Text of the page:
The World Today for October 16, 2019

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Overstaying His Welcome

Rain finally extinguished the massive wildfires that burned through almost 10 million acres of the Bolivian rainforest since August, the BBC reported recently.

President Evo Morales isn’t likely to receive a similar respite. Latin America’s longest-serving head of state – he first took office in 2006 – faces his biggest re-election challenge when voters go to the polls Oct. 20.

Critics blasted Morales for letting farmers clear more land in the Amazon region of the South American country, then refusing to declare a national emergency or to seek international aid to combat the fires once they started. Argentina and Chile were willing to help but, as indigenous groups and others protested Morales’ inaction, the president refused to accept their assistance.

The first indigenous leader of Bolivia, Morales is a leftist. But he claimed that asking for foreign help would undercut Bolivia’s sovereignty, the same argument Brazil’s right-wing President Jair Bolsonaro used to snub international help to put out fires in his country, World Politics Review noted.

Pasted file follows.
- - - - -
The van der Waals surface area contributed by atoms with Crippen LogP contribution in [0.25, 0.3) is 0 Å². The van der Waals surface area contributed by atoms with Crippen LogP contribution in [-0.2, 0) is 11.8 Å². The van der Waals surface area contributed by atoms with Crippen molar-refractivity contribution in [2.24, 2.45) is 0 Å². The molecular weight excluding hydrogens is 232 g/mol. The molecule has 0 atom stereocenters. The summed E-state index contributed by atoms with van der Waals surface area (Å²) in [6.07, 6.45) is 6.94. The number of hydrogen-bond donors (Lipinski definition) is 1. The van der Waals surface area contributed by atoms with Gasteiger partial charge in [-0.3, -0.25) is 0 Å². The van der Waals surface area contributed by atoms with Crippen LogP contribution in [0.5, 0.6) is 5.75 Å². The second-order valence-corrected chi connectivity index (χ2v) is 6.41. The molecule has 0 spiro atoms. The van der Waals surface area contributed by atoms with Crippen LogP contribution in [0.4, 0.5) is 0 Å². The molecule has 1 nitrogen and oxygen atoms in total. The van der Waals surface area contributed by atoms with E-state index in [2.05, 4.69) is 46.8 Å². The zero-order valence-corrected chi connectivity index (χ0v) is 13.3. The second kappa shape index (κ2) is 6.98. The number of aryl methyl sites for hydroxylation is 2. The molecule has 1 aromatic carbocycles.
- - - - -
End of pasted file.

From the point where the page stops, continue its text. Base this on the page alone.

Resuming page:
Morales’ rigid stance on the fires hints at the authoritarianism in his government that concerns many voters.

In a 2016 referendum on whether to allow the president to seek a fourth term in office, a majority of Bolivians voted no. But Morales asked the country’s top constitutional court to overturn the vote. It did, so now he’s on the ballot.

Since then, he hasn’t done much to assuage his critics. The same tribunal that annulled the referendum, for example, recently threatened to sanction a university that published poll results unfavorable to Morales. The poll found that the president would receive only 31 percent of the vote, or less than the 40 percent minimum necessary to avoid a December runoff, reported Reuters.